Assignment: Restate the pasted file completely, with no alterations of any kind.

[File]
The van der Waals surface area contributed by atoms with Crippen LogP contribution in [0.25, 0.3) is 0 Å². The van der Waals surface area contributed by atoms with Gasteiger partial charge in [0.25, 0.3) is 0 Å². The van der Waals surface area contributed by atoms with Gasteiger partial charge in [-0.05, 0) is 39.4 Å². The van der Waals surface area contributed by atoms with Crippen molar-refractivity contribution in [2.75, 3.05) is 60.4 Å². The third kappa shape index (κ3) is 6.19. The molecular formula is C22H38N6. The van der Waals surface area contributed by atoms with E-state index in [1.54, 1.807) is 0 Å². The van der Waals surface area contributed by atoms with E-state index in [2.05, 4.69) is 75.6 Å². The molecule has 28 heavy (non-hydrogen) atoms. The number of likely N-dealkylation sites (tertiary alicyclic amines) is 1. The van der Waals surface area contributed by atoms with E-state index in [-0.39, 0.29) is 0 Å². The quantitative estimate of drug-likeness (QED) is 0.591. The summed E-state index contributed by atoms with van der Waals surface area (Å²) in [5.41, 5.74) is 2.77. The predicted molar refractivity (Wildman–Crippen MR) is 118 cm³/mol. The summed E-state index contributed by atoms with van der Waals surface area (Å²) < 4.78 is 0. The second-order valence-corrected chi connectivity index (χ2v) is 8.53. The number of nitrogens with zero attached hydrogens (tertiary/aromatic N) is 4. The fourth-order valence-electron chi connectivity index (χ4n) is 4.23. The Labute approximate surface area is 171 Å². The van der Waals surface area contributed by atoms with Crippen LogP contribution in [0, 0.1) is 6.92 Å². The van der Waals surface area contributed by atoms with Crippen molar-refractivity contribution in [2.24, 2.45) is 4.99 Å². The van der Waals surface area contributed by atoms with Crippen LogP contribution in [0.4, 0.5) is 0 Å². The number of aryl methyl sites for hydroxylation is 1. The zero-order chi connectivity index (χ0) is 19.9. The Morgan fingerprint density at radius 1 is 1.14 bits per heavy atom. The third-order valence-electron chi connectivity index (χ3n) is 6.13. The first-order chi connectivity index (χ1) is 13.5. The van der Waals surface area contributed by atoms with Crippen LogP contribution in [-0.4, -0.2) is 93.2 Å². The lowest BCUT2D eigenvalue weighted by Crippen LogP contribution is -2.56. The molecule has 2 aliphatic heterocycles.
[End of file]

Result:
The van der Waals surface area contributed by atoms with Crippen LogP contribution in [0.25, 0.3) is 0 Å². The van der Waals surface area contributed by atoms with Gasteiger partial charge in [0.25, 0.3) is 0 Å². The van der Waals surface area contributed by atoms with Gasteiger partial charge in [-0.05, 0) is 39.4 Å². The van der Waals surface area contributed by atoms with Crippen molar-refractivity contribution in [2.75, 3.05) is 60.4 Å². The third kappa shape index (κ3) is 6.19. The molecular formula is C22H38N6. The van der Waals surface area contributed by atoms with E-state index in [1.54, 1.807) is 0 Å². The van der Waals surface area contributed by atoms with E-state index in [2.05, 4.69) is 75.6 Å². The molecule has 28 heavy (non-hydrogen) atoms. The number of likely N-dealkylation sites (tertiary alicyclic amines) is 1. The van der Waals surface area contributed by atoms with E-state index in [-0.39, 0.29) is 0 Å². The quantitative estimate of drug-likeness (QED) is 0.591. The summed E-state index contributed by atoms with van der Waals surface area (Å²) in [5.41, 5.74) is 2.77. The predicted molar refractivity (Wildman–Crippen MR) is 118 cm³/mol. The summed E-state index contributed by atoms with van der Waals surface area (Å²) < 4.78 is 0. The second-order valence-corrected chi connectivity index (χ2v) is 8.53. The number of nitrogens with zero attached hydrogens (tertiary/aromatic N) is 4. The fourth-order valence-electron chi connectivity index (χ4n) is 4.23. The Labute approximate surface area is 171 Å². The van der Waals surface area contributed by atoms with Crippen LogP contribution in [0, 0.1) is 6.92 Å². The van der Waals surface area contributed by atoms with Crippen molar-refractivity contribution in [2.24, 2.45) is 4.99 Å². The van der Waals surface area contributed by atoms with Crippen LogP contribution in [0.4, 0.5) is 0 Å². The number of aryl methyl sites for hydroxylation is 1. The zero-order chi connectivity index (χ0) is 19.9. The Morgan fingerprint density at radius 1 is 1.14 bits per heavy atom. The third-order valence-electron chi connectivity index (χ3n) is 6.13. The first-order chi connectivity index (χ1) is 13.5. The van der Waals surface area contributed by atoms with Crippen LogP contribution in [-0.4, -0.2) is 93.2 Å². The lowest BCUT2D eigenvalue weighted by Crippen LogP contribution is -2.56. The molecule has 2 aliphatic heterocycles.